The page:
- You can’t train a dense model larger than the frontier model, because it simply fails to converge, or the hyperparameter settings for the small models don’t work for the larger one (and you can’t just run a grid search to find it because it costs a million dollars to do a single run).
- You can train around 10 copies of the frontier model, because while you don’t have the money to do grid search beyond the current frontier, you have the money to train 10 at the frontier.
- You can’t infer a dense model larger than the frontier one, because one dense model \(N\) times as wide would cost you \(N^2\) amount of storage
*and*compute, while if you just train \(N\) experts, each with roughly the same architecture as the dense model, it would cost you about \(N\) amount of storage*and*about \(2\) amount of compute (if only 2 experts are called per question). - Indeed, if there are too many parameters, then it can’t even be fit onto a good GPU and must be split across GPUs, and then the GPU–GPU communication becomes a serious problem (the “von Neumann bottleneck”).

All of which are satisfied by Microsoft, Google, etc. This explains why GPT-4 is a MoE made by multiple GPT-3–like models.

A quick scan of the recent literature shows this, all from Google.

We present model architectures in which a MoE with up to 137 billion parameters is applied convolutionally between stacked LSTM layers. (Shazeer et al. 2017)

Combining expert, model and data parallelism, we design two large Switch Transformer models, one with 395 billion and 1.6 trillion parameters, respectively. (Fedus, Zoph, and Shazeer 2022)

we demonstrate the potential of V-MoE to scale vision models, and train a 15B parameter model that attains 90.35% on ImageNet. (Riquelme et al. 2021)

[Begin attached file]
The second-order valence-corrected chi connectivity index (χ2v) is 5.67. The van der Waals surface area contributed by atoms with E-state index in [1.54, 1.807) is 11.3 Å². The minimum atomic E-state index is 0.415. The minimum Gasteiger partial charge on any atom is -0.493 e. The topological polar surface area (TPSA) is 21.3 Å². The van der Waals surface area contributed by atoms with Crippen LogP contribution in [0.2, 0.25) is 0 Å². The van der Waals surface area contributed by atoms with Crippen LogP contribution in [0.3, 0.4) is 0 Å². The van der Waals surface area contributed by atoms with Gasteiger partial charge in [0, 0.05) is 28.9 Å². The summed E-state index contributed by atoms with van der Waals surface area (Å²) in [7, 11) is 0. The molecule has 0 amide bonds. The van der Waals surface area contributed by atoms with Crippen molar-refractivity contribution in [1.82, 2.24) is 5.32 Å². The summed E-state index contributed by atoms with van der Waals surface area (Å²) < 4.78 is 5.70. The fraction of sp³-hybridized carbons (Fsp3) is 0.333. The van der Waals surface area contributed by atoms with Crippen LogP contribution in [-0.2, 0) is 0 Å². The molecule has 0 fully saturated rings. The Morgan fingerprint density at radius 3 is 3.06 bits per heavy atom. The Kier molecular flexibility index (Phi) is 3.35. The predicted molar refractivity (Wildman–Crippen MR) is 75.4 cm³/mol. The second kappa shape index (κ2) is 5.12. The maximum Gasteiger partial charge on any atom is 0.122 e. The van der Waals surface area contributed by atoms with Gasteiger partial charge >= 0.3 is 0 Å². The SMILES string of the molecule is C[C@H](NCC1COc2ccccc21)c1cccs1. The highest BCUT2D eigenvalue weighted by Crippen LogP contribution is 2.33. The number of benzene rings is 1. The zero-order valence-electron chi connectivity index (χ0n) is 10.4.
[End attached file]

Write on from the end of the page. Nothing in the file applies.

(Shazeer et al. 2017) is not the first paper on MoE in the deep learning era, but it is the most important one. It was applied to between “stacked LSTM layers”, because it was published back when neural language models were stacks of LSTM. Nowadays, of course, MoE usually means MoE layers within Transformers, because only with Transformers do people regularly train models with more than 10 billion parameters.

## Load balancing

The main problem with MoE is a kind of rich-get-richer effect. If at the start of training, some experts are consulted often by random fluctuation, they would be heavily trained by backpropagation, and become even better experts, a upward spiral resulting in a few good experts and many useless experts.

For example, in the very first paper on MoE, they trained up to 8 experts to recognize phonemes from 6 Japanese speakers. They found that:

Only experts 4, 5, and 6 are active in the final mixture. This solution is typical – in all simulations with mixtures of 4 or 8 experts all but 2 or 3 experts had mixing proportions that were effectively 0 for all cases. (Jacobs et al. 1991)

This might not have been a serious problem in the past, when neural networks were seen as merely a form of high-dimensional statistical model learnable by any one of the typical statistical algorithms (maximal likelihood, Bayesian inference, expectation maximization…), but nowadays, MoE are used because you need to throw more compute at the problem, but cannot afford a larger dense model. In this case, it would defeat the purpose of MoE if some experts end up neglected.